As we make our first twist, we violently discombobulate the internal skeleton of the creature by wrenching it around its own newly-created joint. This must be done 3 or 4 times per twist, just to be mean!
CAUTION: THE FOLLOWING VIDEO CONTAINS GRAPHIC IMAGES THAT MAY NOT BE SUITABLE FOR YOUNG CHILDREN.
The horror. The horror.
Okay, I may be a little bit silly on that, but you see the basic maneuver of the “twist.” Here are the key points:
- Care must be taken to plan ahead for the upcoming twists.
- Every twist that is made in a balloon reduces the available volume, and increases the remaining pressure.
- If the balloon has been over-inflated for the desired animal, the reduced volume and increased pressure can have catastrophic results.
- If the balloon is under-inflated, unfortunate growths and mutations may result, rendering euthanasia the only humane option.
Think of the human body, are we so different?
Things that cause us stress are called, coincidentally, STRESSORS. When the number of stressors tips the delicate balance of our ability to deal with said stressors, we experience distress (conversely, “good stress” is called “eustress”). Much of the stress response is covered in my article on Eustress vs. Distress.
Each stressor we take on, either voluntarily or involuntarily, is like a twist in the balloon. Like the balloon, if we have not properly planned for the amount of stress, we can suffer catastrophic results. Often, we call this “freaking out,” or “going postal.” It is also known as “burnout” or “stress exhaustion.”
Whatever you call it, it can be a hot mess.
So that is the big mystery, the big reveal. We are just like balloon animals. If we do not properly plan for stress, we will pop. End of story, right? Well, THANKFULLY we are a bit more complex than a balloon animal. Hooray for us!
This is where the laughter comes into play (pun DEFINITELY intended).
I am not going to spend any more time on the history and benefits of laughter. I have covered the topic pretty comprehensively in other articles, so I invite you to read about laughter basics, conditional vs. unconditional laughter, why you should laugh more, and how laughter & happiness are tied to the bottom line.
It comes down to this. To healthily manage stress, we need to be able to do two things:
- First, we want to prevent bad stress in the first place. This is where planning for our stressors comes into play. Be more organized, learn to prioritize, re-order your priorities, set goals, etc. Unfortunately, we cannot eliminate all of the stress in our lives. Nor do we want to. Some stress (eustress) is good and healthy; it keeps us competitive, gives us our “fight or flight” instinct. You never know when you might have to run from a bear!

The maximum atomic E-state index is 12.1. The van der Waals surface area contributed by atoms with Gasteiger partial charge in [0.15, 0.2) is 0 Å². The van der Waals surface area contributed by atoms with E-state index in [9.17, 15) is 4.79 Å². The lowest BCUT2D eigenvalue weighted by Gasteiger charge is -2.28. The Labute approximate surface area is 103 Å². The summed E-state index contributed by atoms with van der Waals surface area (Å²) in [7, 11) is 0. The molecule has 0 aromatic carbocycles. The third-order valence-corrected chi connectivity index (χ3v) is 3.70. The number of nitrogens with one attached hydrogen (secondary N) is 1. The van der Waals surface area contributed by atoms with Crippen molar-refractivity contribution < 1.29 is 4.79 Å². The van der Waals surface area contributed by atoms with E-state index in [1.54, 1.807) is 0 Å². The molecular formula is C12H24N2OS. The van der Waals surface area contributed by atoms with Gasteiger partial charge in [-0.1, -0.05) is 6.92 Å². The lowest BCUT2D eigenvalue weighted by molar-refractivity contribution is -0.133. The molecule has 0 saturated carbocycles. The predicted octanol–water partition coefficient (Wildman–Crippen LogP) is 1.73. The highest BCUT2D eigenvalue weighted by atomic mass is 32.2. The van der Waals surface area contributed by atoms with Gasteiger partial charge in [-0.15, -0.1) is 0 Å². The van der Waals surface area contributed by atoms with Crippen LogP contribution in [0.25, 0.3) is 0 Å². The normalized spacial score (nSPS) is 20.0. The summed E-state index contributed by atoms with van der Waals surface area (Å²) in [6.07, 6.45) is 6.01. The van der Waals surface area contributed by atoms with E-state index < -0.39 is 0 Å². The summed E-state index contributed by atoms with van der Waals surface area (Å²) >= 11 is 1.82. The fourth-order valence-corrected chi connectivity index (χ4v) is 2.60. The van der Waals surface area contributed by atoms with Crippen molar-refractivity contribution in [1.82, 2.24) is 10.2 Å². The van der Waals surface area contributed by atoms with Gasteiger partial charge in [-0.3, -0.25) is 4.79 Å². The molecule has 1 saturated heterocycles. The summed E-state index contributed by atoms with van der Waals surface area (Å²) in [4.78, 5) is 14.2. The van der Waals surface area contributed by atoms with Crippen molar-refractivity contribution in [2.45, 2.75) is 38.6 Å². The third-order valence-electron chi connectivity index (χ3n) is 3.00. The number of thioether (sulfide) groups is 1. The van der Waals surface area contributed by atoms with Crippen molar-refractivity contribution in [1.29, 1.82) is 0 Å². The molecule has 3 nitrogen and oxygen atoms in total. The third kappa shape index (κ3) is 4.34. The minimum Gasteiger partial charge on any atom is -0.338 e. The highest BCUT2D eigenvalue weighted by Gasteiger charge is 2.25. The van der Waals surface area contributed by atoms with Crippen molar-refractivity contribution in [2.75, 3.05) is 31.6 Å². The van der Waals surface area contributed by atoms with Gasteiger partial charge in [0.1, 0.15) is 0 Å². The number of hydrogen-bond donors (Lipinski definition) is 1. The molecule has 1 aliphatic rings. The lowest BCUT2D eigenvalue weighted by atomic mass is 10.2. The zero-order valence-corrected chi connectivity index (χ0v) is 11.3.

- Next, we also must manage the stress we cannot prevent; and have an effective tool to defuse or intervene in our stress response. This is where laughter comes to the stage. Through Laughter Yoga, you learn how to laugh without the need for humor or jokes. You learn how to use laughter as a cathartic exercise.
- HERE IS THE THING! You are not laughing your problems away. This practice does not teach: “laugh your troubles away…ignore them and they don’t exist.” You are using laughter as a tool to help make your response to stress more healthy. You ARE using laughter as a tool to break out of your mental “negativity cycle.” You ARE using laughter to give your body an energy and oxygen bost, which is MUCH healthier than yelling and screaming, right?
TO WRAP THIS UP, CHRONIC STRESS IS BAD. WE CAN ALL AGREE ON THIS.
In 2015, the U.S. spent over $300 billion in stress-related health care costs. That is $300 BILLION, with a “B.” Just on stress-related health care. Doesn’t it make sense to do whatever we can to find effective and innovative ways to handle our life’s stresses?
Laughter certainly is not new — we have been laughing for as long as we have been conscious, sentient beings. It is only recently that science has begun to attempt to prove the adage that “laughter is the best medicine.”
I am not a doctor, so I cannot speak to it being the best medicine. What I can state with confidence is that, given the choice to laugh or yell, most of us would choose to laugh. What we lack is the knowledge of how to achieve stress relief (along with everything else that laughing gives us) with laughter. Like anything else, it takes practice. That is where I come in.
Let’s work together. Let’s discover happiness and success with laughter. Don’t be a poorly-planned balloon animal.
You are better than that!